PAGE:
Because natural and manmade disasters can occur at any time, individuals, communities, and governments must be prepared. RAND has developed guidelines for individual preparedness in response to terrorist attacks; evaluated, modeled, and enhanced preparedness policy options for government officials at all levels; and recommended actions that communities should take to prepare for bioterrorist attacks, pandemic flu outbreaks, and other large-scale emergencies.
The fact that many ED (emergency department) visits could be managed in primary care settings does not mean that such care is available, write Arthur L. Kellermann and Robin M. Weinick.
Examines (1) the status of communities' capability to deliver medical countermeasures within 48 hours of a federal decision to deploy assets and (2) whether the Cities Readiness Initiative has improved communities' capability to meet that goal.
This editorial examines the performance of urban search and rescue teams that responded to major earthquake disasters in Iran, Pakistan, Indonesia, Haiti, New Zealand, and Japan over the last decade.
The study reports on the evidence and potential for use of 'emergency readmissions within 28 days of discharge from hospital' as an indicator within the NHS Outcomes Framework, drawing on a rapid review of systematic reviews.
Treatment of stroke patients is highly time-sensitive. The risk of death or disability caused by intracranial hemorrhage may increase with both stroke size and time.
Attempts by states to save money by seeking to lock Medicaid enrollees out of the emergency department are likely to backfire.
Community resilience (CR) is emerging as a major public policy priority within disaster management and is one of two key pillars of the Dec. 2009 US National Health Security Strategy.
Describes the importance of a Continuity of Operations Plan (COOP), and identifies common strengths and potential vulnerabilities of laboratory-specific COOPs.
Emergency medicine is poised as a specialty to respond to health care changes and to lead the charge in transforming a disconnected, inefficient, and costly system.
Describes commercially available products and services designed to convey personal health information in emergencies.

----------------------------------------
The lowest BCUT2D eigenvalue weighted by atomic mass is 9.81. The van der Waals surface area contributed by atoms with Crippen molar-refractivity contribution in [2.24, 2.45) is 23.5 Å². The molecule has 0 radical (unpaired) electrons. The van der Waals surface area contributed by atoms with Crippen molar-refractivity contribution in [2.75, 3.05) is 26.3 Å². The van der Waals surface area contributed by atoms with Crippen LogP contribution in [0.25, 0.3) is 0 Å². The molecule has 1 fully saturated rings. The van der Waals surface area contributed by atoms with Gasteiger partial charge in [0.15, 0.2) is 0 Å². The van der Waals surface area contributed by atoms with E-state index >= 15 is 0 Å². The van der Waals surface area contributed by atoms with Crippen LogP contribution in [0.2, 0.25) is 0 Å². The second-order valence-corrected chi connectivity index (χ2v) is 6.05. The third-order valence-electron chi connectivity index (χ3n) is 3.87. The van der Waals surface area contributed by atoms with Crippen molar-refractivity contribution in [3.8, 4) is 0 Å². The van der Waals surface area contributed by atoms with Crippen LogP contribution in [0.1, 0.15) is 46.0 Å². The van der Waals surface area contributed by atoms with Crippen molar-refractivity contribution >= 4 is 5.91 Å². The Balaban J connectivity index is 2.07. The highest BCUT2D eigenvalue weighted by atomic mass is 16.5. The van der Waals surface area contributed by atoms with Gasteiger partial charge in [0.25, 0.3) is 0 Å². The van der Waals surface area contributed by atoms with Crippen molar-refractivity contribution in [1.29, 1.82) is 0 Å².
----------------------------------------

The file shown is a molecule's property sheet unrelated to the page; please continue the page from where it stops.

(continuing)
RAND Health Director Art Kellermann was the guest speaker at the inaugural lecture of the Cambridge Centre for Health Services Research (CCHSR), a joint effort of RAND Europe and the University of Cambridge. His talk focused on the challenges of acute care in the U.S. health system.
The Promising Practices Network has developed an emergency planning guide that presents high-priority preparedness activities and documents to help child-serving organizations customize their emergency plans.
A hospital Emergency Department's(ED's) wait times can be driven by high occupancy in its downstream InPatient hospital (IP).
RAND Health Quarterly is an online journal sharing the results of recent RAND research areas across a broad spectrum of health-related issues.
Between 1990 and 2009, the number of emergency rooms (ERs) in nonrural U.S. hospitals declined by 27 percent (from 2,446 to 1,779). Economic factors play a central role in an ER's ability to remain open.
Organizational culture differences between public health and emergency management entities may hinder inter-agency collaboration.
In a week-long series, "Life in 9/12 America," Patt Morrison is interviewing RAND experts on the topics of their chapters in The Long Shadow of 9/11: America's Response to Terrorism on 89.3 KPCC, Southern California Public Radio.
Fortunately for the nation's capitol, Hurricane Irene and the East Coast earthquake proved to be relatively minor events, as far as disasters go. But before everyone breathes a sigh of relief, it would be wise to reflect on how people responded to what were essentially dress rehearsals for much bigger events, write Lynn E. Davis and Arthur L. Kellermann.
In this August 2011 Congressional Briefing, RAND researchers will share their findings regarding improvements in the U.S. public health system in the past decade and provide recommendations to effectively address future public health threats.
RAND experts discussed the military, political, fiscal, social, cultural, psychological, and moral implications of U.S. policymaking since the 9/11 terrorist attacks.